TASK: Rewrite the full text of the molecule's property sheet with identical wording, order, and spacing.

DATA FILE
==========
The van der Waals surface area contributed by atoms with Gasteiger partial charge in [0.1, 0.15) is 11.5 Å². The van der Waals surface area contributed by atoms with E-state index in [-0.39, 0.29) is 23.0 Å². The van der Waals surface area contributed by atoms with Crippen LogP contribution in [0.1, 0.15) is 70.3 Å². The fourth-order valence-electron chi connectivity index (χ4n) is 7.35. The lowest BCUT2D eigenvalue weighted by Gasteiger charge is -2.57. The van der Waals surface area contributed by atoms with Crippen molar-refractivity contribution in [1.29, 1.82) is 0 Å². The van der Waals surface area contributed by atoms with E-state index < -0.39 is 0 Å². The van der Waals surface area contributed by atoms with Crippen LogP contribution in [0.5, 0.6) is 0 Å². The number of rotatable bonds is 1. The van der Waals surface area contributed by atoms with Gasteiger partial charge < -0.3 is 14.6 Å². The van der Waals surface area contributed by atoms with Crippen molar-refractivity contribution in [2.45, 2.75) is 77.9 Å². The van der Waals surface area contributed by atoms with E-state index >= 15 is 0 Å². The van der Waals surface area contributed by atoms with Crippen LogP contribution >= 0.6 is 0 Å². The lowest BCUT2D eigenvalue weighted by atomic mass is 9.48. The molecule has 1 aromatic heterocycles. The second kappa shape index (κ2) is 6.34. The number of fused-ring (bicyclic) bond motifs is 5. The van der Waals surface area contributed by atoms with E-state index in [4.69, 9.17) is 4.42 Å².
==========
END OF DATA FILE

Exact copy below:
The van der Waals surface area contributed by atoms with Gasteiger partial charge in [0.1, 0.15) is 11.5 Å². The van der Waals surface area contributed by atoms with E-state index in [-0.39, 0.29) is 23.0 Å². The van der Waals surface area contributed by atoms with Crippen LogP contribution in [0.1, 0.15) is 70.3 Å². The fourth-order valence-electron chi connectivity index (χ4n) is 7.35. The lowest BCUT2D eigenvalue weighted by Gasteiger charge is -2.57. The van der Waals surface area contributed by atoms with Crippen molar-refractivity contribution in [1.29, 1.82) is 0 Å². The van der Waals surface area contributed by atoms with E-state index < -0.39 is 0 Å². The van der Waals surface area contributed by atoms with Crippen LogP contribution in [0.5, 0.6) is 0 Å². The number of rotatable bonds is 1. The van der Waals surface area contributed by atoms with Gasteiger partial charge < -0.3 is 14.6 Å². The van der Waals surface area contributed by atoms with Crippen molar-refractivity contribution in [2.45, 2.75) is 77.9 Å². The van der Waals surface area contributed by atoms with E-state index >= 15 is 0 Å². The van der Waals surface area contributed by atoms with Crippen LogP contribution >= 0.6 is 0 Å². The lowest BCUT2D eigenvalue weighted by atomic mass is 9.48. The molecule has 1 aromatic heterocycles. The second kappa shape index (κ2) is 6.34. The number of fused-ring (bicyclic) bond motifs is 5. The van der Waals surface area contributed by atoms with E-state index in [4.69, 9.17) is 4.42 Å².